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Entertainment Media’s Protection Of Cultural Power-Brokers Like Lizzo Hurts Everyone

This is one of the country’s most powerful entertainment news outlets endorsing a celebrity’s argument that obesity should be ‘normalized.’


This article contains an image of a naked rear end.

For reasons related to the trends best documented in “Coming Apart,” our entertainment media reflexively applauds any vaguely progressive statement from the celebrity class. Given that celebrities are enormously powerful for their wealth and clout, the journalists tasked with covering them most closely do bear some responsibility to give us vegetables with our tabloid dessert.

Now, however, like their peers in the news media, entertainment journalists are too drunk on cultural leftism to even recognize their biases, let alone check them. The consequence is further normalization of bad ideas that directly hurt people with less power far more than they hurt journalists.

Take obesity. Lizzo—who happens to be insanely talented—is among the many celebrities seeking to “normalize” obesity, a goal she recently made explicit. E!, owned by Comcast, then endorsed the singer’s sentiment on Instagram.

It may seem harmless, but this is one of the country’s most powerful entertainment news outlets endorsing a celebrity’s argument that obesity should be “normalized.” E!’s journalists surely travel in circles where such a sentiment is hardly considered controversial. Their endorsement of that sentiment is not even a bias they would recognize because soft, you-go-girl body positivity is taken as conventional wisdom for millennial journalists, whose work environments and social lives have been cleansed of dissenters.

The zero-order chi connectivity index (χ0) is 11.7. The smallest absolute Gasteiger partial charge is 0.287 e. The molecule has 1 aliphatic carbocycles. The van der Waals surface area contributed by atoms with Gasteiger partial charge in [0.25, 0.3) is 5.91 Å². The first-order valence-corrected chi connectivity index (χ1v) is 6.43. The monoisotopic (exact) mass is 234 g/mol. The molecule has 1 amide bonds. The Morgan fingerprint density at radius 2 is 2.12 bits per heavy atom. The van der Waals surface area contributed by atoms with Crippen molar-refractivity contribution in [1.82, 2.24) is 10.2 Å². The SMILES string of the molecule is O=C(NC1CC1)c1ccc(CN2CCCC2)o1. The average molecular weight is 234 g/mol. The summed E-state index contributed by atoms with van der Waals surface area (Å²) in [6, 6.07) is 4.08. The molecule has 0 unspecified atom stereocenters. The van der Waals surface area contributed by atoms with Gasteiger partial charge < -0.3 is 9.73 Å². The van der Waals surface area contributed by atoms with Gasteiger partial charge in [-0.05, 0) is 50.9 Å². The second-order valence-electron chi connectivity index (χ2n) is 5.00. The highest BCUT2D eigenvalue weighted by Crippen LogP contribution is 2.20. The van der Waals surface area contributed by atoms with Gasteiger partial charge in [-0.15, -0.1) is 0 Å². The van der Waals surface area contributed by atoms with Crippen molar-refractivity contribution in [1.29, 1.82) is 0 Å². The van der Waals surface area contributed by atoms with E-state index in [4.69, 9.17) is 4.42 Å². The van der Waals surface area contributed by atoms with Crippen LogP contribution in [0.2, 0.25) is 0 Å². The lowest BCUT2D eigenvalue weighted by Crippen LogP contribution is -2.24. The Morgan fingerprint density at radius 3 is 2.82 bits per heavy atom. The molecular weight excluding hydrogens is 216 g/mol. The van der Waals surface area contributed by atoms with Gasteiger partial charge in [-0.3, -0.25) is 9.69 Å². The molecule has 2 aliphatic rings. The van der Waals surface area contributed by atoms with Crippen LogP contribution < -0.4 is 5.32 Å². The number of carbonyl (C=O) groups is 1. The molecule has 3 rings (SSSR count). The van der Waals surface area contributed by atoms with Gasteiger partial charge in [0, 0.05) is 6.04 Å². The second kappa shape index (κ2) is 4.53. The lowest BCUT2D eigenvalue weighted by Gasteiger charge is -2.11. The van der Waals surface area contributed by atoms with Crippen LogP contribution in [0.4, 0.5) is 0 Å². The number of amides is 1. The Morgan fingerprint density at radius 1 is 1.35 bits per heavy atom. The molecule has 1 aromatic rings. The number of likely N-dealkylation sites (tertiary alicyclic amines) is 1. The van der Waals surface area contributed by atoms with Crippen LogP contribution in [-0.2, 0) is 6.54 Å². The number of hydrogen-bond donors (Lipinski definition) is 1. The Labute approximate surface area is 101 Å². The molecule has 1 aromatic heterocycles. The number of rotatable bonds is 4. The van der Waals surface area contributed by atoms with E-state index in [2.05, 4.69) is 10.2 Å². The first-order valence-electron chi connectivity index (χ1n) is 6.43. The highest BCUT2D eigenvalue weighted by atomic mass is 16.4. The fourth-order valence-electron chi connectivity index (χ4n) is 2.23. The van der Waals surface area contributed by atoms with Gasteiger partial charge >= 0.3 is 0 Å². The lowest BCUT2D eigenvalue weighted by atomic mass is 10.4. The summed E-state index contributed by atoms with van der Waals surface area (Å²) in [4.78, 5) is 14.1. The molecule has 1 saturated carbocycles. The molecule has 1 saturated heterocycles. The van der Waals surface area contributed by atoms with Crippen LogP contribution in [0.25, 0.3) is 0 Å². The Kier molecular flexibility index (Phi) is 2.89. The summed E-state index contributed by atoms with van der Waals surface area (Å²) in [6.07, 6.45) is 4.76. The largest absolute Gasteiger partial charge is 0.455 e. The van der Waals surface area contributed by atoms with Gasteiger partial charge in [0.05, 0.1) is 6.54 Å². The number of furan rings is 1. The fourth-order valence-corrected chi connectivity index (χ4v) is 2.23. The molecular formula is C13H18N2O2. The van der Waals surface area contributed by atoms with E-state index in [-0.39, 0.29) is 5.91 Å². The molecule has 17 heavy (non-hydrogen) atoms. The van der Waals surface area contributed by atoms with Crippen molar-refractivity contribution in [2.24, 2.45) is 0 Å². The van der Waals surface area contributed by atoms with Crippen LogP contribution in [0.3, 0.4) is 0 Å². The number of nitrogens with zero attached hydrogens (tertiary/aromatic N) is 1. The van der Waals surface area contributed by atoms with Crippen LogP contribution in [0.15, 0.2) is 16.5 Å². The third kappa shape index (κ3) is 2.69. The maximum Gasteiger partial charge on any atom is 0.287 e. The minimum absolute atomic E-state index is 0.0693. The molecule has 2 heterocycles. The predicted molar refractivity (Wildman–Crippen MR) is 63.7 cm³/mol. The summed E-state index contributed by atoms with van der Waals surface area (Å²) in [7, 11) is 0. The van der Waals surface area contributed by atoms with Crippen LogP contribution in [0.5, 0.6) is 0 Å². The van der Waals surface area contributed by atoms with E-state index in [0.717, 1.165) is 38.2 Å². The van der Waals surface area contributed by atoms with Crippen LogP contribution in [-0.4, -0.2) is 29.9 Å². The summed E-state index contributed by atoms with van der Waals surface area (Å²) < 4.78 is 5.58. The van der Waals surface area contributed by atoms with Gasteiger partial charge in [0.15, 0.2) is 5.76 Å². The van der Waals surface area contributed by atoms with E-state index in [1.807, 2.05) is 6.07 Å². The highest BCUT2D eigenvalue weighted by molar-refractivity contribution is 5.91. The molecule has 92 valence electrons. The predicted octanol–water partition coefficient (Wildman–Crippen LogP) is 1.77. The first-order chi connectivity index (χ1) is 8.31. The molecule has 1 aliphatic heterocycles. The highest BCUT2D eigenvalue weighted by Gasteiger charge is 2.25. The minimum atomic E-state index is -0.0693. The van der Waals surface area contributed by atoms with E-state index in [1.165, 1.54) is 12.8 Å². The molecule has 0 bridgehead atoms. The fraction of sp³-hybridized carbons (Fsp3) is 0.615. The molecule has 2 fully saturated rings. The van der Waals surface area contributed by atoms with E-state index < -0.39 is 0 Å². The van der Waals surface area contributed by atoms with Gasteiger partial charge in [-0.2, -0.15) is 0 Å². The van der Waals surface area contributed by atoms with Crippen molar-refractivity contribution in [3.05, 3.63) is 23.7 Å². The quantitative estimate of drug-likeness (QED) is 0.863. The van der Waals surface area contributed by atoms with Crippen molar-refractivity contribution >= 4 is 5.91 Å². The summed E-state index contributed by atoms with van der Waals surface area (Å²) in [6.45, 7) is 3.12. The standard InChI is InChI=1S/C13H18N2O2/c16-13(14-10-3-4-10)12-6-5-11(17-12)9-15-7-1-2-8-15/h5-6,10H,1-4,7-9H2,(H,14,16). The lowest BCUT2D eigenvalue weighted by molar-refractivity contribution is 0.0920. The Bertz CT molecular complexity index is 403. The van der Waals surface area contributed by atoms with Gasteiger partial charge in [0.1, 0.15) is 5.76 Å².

As a consequence, this major corporate arbiter of cultural norms used its power to endorse obesity. But, of course, obesity affects poor women at higher rates, so E! journalists don’t have to deal as much with the consequences. A 2017 CDC study found “overall obesity prevalence decreased with increased levels of income and educational attainment among women.”

To put it bluntly, they’re kicking back and watching the likes rack up on their MacBooks while poor women are getting sicker.

Entertainment media outlets don’t need to endorse their subjects’ ideology to provide entertaining coverage. E!’s audience isn’t the same as the Wall Street Journal’s. That doesn’t make it okay for a news outlet to let celebrities use their journalistic platforms to advance and normalize their ideologies without any checks, especially on contentious health issues like obesity or gender dysphoria.

We all bear responsibility for the health decisions within our control. While major media outlets influence our cultural norms, no individual’s obesity is E!’s fault.

It’s also well worth mentioning that our culture should absolutely support people in unhealthy conditions—physically or mentally or both—to be happy, pursue health, and respect themselves. But “normalizing” contentment with a generally unhealthy condition in a way that discourages the pursuit of health doesn’t strike the right balance.

It’s especially gross coming from a cohort of educated, middle-class female journalists who discourage that pursuit out of ignorance or for the sake of virtue signaling. This is all compounded by the reality that expressing disagreement with Lizzo is reflexively smeared as body shaming by many of those same women. They encourage people to be unhealthy and then intimate them out of criticism.

As with pornography services like OnlyFans (feted recently by Disney-ABC) and social media platforms, our cultural power-brokers are encouraging the rest of the country to stay fat, addicted, and silent in the interest of protecting their own reputations, padding their pockets, and growing their own influence.